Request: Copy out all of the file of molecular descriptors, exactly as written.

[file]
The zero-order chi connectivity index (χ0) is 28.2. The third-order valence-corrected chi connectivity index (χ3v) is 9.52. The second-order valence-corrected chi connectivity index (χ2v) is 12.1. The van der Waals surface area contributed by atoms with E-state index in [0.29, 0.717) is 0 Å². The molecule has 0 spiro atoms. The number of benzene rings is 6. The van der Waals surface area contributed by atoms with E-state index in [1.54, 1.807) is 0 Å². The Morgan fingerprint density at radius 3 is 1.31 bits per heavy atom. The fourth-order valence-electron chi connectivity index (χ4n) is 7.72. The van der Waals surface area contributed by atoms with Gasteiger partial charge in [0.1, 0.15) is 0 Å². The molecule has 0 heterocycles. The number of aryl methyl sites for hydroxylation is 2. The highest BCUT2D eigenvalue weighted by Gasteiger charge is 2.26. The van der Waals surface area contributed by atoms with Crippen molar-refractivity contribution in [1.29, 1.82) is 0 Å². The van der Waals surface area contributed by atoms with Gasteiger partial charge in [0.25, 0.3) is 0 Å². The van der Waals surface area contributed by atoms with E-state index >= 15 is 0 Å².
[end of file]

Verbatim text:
The zero-order chi connectivity index (χ0) is 28.2. The third-order valence-corrected chi connectivity index (χ3v) is 9.52. The second-order valence-corrected chi connectivity index (χ2v) is 12.1. The van der Waals surface area contributed by atoms with E-state index in [0.29, 0.717) is 0 Å². The molecule has 0 spiro atoms. The number of benzene rings is 6. The van der Waals surface area contributed by atoms with E-state index in [1.54, 1.807) is 0 Å². The Morgan fingerprint density at radius 3 is 1.31 bits per heavy atom. The fourth-order valence-electron chi connectivity index (χ4n) is 7.72. The van der Waals surface area contributed by atoms with Gasteiger partial charge in [0.1, 0.15) is 0 Å². The molecule has 0 heterocycles. The number of aryl methyl sites for hydroxylation is 2. The highest BCUT2D eigenvalue weighted by Gasteiger charge is 2.26. The van der Waals surface area contributed by atoms with Crippen molar-refractivity contribution in [1.29, 1.82) is 0 Å². The van der Waals surface area contributed by atoms with Gasteiger partial charge in [0.25, 0.3) is 0 Å². The van der Waals surface area contributed by atoms with E-state index >= 15 is 0 Å².